If nobody is allowed to grow cannabis and sell it to coffeeshops, even if those shops are fully licensed, how do coffeeshops get their inventory? Ah! Now we are getting down to the nitty-gritty. You see, under the ‘policy of tolerance’ coffeeshops are allowed to have a maximum inventory of 500 grams of product on hand at any one time. As you can imagine, this isn’t nearly enough for most coffeeshops, seeing they cater to hundreds of customers a day.

So how do coffeeshops keep up with demand? In short: They have to fly under the radar. Dutch politicians and the media call it “Achterdeur Problematiek” or the “Back Door Problem”. Essentially coffeeshops have to get their product from illegal growers, which more often than not, are in the hands of criminal organizations. The distribution is done off the books and outside the letter of the law.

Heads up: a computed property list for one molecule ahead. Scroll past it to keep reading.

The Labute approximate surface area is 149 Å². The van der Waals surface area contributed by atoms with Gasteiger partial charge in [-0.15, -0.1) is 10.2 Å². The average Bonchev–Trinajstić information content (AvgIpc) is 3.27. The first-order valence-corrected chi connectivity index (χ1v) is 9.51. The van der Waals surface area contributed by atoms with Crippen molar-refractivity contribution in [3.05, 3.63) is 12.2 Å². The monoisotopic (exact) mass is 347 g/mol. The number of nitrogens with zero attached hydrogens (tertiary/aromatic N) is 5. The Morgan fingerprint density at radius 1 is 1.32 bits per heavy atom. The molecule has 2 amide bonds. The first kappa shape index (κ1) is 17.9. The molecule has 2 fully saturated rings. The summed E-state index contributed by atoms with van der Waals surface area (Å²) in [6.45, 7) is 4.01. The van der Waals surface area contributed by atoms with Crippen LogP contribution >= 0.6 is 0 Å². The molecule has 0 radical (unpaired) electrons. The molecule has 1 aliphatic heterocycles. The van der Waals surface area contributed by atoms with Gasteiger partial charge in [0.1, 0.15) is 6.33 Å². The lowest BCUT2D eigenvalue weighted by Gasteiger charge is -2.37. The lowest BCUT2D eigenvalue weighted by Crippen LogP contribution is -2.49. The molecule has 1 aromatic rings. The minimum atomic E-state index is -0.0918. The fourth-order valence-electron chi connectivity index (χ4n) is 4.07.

If you ask any coffeeshop owner about their supply chain, they will say there isn’t one, that their inventory just magically appears behind the counter. Evidently this is not the case, because Dutch media frequently reports about the crackdown on illegal weed plantations. Picture hundreds of perfectly good plants going through the shredder.

Cannabis going in the shredder. An awful sight.

How did it get this far? Back to the beginning…

Around 1968, the opening of the first (unofficial) coffeeshop, Sarasani, in downtown Utrecht was one of a series of catalysts that forced the Dutch government to a decision on how to deal with the growing popularity of recreational cannabis. Because of the deep-seated desire for personal freedom and tolerance within Dutch culture, and the apparent failure of the American alcohol prohibition in the 1920’s, the Dutch government decided it would be wise to at least tolerate the sale and use of cannabis. Even though the use of cannabis was, and still is, officially illegal in the Netherlands.